“Eat your fruits and vegetables.” You’ve likely heard this statement since childhood.  this month, adding more  produce to your diet is quite easy, as local produce is bountiful. September celebrates Fruits and Vegetables Month: when the majority of local vegetables, such as beets, carrots, eggplant, a variety of beans, leafy greens and squashes, are ready to be harvested. Orchards are also now bursting with apples, peaches, and berries ready to be picked.

This is the time to pick, purchase and preserve the harvest at its best, and there are many ways to do so.   Within Boston, the Farmers Markets are full with variety of local grown produce.  Many markets feature cooking demonstrations, and have very knowledgeable farmers and market managers  who can offer suggestions on ways to new alternatives in preparing produce.

To find out more about more about Farmers markets check The Boston Collaborative for Foodfarmers market and Fitness. As part of an initiative by Mayor Thomas M. Menino to increase access to healthy foods for all families in Boston, most markets accept SNAP and have EBT capacity. At this time of year, prices at local markets are very reasonable because of the abundant harvest. Many times, the cost of produce may be equal or lower than a grocery store.

So, why is eating more fruits and vegetables important to your health?  First, a diet rich in fruits and vegetables  contributes to overall wellness, but multiple research studies have shown:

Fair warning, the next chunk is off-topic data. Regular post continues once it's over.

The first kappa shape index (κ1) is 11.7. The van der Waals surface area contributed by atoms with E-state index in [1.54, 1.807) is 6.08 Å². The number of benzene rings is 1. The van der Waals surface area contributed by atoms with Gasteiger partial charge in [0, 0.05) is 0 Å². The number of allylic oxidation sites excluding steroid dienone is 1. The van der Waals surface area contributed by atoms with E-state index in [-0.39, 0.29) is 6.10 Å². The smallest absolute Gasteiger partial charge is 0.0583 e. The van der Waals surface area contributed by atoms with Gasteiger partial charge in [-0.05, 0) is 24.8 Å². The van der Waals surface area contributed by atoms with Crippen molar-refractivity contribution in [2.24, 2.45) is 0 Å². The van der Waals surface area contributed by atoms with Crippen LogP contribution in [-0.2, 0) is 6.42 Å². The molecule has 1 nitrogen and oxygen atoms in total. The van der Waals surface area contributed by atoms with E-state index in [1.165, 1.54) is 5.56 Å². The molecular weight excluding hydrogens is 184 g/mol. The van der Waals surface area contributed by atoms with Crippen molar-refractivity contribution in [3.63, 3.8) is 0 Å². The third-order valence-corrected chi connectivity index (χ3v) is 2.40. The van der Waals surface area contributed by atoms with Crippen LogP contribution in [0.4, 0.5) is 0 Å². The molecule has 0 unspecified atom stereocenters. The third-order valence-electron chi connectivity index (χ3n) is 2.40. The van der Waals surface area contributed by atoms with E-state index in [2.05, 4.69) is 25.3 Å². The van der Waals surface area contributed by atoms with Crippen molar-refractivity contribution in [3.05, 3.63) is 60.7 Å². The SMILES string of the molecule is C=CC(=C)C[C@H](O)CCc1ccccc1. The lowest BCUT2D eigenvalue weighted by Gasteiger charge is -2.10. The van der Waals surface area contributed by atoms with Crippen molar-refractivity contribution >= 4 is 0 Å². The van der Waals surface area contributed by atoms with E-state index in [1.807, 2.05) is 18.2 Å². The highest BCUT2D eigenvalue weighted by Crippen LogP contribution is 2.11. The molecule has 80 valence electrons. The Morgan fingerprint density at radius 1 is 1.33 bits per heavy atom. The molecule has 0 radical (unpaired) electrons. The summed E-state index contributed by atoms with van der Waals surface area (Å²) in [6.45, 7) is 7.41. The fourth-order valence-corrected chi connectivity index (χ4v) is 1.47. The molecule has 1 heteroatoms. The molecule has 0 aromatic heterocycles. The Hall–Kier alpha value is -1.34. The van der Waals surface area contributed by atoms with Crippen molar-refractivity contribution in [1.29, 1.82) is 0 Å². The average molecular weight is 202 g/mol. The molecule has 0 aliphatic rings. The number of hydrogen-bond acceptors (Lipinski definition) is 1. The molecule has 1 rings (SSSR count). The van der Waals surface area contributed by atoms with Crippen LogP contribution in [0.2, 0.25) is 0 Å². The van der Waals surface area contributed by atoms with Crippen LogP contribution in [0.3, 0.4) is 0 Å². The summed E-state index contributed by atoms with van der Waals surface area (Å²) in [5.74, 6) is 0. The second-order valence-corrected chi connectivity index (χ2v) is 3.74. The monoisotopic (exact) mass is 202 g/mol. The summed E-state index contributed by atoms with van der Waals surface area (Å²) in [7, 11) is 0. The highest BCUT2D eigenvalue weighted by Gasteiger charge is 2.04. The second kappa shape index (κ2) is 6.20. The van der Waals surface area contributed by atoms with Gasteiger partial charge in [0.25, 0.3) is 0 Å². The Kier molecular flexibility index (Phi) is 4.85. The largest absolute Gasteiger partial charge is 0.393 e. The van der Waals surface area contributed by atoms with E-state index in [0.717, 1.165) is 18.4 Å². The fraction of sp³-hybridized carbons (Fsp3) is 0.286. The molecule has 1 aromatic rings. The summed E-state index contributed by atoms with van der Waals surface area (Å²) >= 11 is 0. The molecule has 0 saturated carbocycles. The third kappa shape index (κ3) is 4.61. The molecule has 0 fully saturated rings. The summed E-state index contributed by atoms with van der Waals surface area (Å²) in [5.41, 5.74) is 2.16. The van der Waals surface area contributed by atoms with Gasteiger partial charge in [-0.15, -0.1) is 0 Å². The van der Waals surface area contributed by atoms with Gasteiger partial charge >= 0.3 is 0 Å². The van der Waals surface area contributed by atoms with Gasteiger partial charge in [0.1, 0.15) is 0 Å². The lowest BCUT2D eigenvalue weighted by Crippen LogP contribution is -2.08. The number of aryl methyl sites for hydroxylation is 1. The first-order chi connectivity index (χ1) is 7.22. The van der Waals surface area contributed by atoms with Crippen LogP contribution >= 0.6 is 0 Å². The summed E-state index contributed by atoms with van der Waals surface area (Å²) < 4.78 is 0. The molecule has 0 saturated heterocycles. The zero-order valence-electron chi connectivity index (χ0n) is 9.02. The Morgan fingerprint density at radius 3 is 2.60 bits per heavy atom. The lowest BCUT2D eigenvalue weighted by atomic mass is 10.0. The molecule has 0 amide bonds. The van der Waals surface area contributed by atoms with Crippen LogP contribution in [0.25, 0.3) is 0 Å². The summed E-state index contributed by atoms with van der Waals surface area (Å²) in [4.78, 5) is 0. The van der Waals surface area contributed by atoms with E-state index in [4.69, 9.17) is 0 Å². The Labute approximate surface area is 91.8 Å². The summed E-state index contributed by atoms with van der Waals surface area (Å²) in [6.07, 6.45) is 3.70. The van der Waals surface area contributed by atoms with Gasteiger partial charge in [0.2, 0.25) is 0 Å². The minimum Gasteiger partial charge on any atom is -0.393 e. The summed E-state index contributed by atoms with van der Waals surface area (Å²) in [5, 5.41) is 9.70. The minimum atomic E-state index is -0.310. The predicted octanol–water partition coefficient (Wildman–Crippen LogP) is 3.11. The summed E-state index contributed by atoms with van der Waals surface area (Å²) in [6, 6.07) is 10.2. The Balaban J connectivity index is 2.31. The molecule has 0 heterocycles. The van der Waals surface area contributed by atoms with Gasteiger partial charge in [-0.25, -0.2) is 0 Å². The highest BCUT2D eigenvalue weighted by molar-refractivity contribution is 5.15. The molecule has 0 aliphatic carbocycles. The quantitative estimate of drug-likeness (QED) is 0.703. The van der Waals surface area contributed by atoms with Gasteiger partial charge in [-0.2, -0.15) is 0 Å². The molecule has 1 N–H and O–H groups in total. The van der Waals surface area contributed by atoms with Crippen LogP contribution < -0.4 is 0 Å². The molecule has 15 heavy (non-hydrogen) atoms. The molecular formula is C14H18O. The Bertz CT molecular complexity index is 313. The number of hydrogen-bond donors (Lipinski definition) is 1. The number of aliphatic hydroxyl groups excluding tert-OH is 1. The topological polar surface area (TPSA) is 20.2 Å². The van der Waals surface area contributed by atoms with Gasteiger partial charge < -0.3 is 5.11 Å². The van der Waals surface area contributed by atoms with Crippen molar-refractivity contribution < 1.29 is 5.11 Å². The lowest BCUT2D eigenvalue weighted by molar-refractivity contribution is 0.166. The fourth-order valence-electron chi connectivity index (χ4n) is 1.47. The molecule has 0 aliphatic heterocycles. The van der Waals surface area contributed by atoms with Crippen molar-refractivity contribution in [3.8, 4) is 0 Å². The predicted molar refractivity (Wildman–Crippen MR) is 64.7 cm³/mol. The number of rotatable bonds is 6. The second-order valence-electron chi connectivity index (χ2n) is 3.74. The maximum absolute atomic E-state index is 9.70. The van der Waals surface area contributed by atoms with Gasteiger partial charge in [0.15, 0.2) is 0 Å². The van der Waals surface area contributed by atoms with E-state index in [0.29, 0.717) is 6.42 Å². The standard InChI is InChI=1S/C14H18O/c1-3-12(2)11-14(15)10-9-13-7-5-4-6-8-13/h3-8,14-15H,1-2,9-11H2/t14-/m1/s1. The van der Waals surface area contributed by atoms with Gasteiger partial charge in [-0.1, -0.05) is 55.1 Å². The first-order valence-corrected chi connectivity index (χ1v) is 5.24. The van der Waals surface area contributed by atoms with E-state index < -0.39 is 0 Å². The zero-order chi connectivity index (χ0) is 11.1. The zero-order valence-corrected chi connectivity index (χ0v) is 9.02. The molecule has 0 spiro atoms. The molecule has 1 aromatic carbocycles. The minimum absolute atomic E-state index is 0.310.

• Healthy diets rich in fruits and vegetables may reduce the risk of cancer and other chronic diseases such as diabetes, hypertension, and heart disease.
  • Fruits and vegetables provide essential vitamins and minerals, fiber, and other substances that are important for good body functioning and support feeling well.
  • Most fruits and vegetables are naturally low in fat and calories and are filling which support maintaining a healthy weight.

Take a look at this How to Use Fruits and Vegetables to Help Manage your Weight brochure and learn about their role in your weight management plan. Tips to cut calories by substituting fruits and vegetables are included with meal-by-meal examples. You will also find snack ideas that are 100 calories or less. With these helpful tips, you will soon be on your way to adding more fruits and vegetables into your healthy eating plan.

The list of how to prepare fruits and vegetables is endless.  This month, get out, meet some neighbors at the local farmers market and celebrate September’s bounty.

 

Kathy Cunningham is a registered dietitian and Senior Program Manager in the Chronic Disease Prevention Division of the Boston Public Health Commission.

Advertisements